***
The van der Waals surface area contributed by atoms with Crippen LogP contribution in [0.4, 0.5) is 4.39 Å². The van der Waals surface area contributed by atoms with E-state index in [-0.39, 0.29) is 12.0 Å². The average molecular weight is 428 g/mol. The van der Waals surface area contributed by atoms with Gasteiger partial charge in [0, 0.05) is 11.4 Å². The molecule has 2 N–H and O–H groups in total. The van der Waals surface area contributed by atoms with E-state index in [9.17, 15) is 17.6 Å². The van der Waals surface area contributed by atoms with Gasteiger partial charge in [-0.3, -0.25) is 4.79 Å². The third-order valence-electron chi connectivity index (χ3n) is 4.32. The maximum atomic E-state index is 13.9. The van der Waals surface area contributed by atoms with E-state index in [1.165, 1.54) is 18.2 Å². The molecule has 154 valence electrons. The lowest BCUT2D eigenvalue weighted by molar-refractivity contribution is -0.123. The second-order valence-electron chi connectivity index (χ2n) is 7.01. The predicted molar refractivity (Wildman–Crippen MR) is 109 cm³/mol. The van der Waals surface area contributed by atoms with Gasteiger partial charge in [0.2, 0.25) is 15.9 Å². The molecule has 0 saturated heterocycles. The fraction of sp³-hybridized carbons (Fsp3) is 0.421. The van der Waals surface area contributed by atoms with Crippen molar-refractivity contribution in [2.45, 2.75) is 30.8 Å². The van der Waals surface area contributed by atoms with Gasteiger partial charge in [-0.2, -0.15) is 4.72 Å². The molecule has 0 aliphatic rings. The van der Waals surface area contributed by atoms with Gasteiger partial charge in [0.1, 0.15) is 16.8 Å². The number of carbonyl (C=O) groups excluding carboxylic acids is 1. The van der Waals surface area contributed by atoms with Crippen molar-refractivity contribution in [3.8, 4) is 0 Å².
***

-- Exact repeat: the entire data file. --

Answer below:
The van der Waals surface area contributed by atoms with Crippen LogP contribution in [0.4, 0.5) is 4.39 Å². The van der Waals surface area contributed by atoms with E-state index in [-0.39, 0.29) is 12.0 Å². The average molecular weight is 428 g/mol. The van der Waals surface area contributed by atoms with Gasteiger partial charge in [0, 0.05) is 11.4 Å². The molecule has 2 N–H and O–H groups in total. The van der Waals surface area contributed by atoms with E-state index in [9.17, 15) is 17.6 Å². The van der Waals surface area contributed by atoms with Gasteiger partial charge in [-0.3, -0.25) is 4.79 Å². The third-order valence-electron chi connectivity index (χ3n) is 4.32. The maximum atomic E-state index is 13.9. The van der Waals surface area contributed by atoms with E-state index in [1.165, 1.54) is 18.2 Å². The molecule has 154 valence electrons. The lowest BCUT2D eigenvalue weighted by molar-refractivity contribution is -0.123. The second-order valence-electron chi connectivity index (χ2n) is 7.01. The predicted molar refractivity (Wildman–Crippen MR) is 109 cm³/mol. The van der Waals surface area contributed by atoms with Gasteiger partial charge in [0.2, 0.25) is 15.9 Å². The molecule has 0 saturated heterocycles. The fraction of sp³-hybridized carbons (Fsp3) is 0.421. The van der Waals surface area contributed by atoms with Crippen molar-refractivity contribution in [2.45, 2.75) is 30.8 Å². The van der Waals surface area contributed by atoms with Gasteiger partial charge in [-0.2, -0.15) is 4.72 Å². The molecule has 0 aliphatic rings. The van der Waals surface area contributed by atoms with Gasteiger partial charge in [0.1, 0.15) is 16.8 Å². The number of carbonyl (C=O) groups excluding carboxylic acids is 1. The van der Waals surface area contributed by atoms with Crippen molar-refractivity contribution in [3.8, 4) is 0 Å².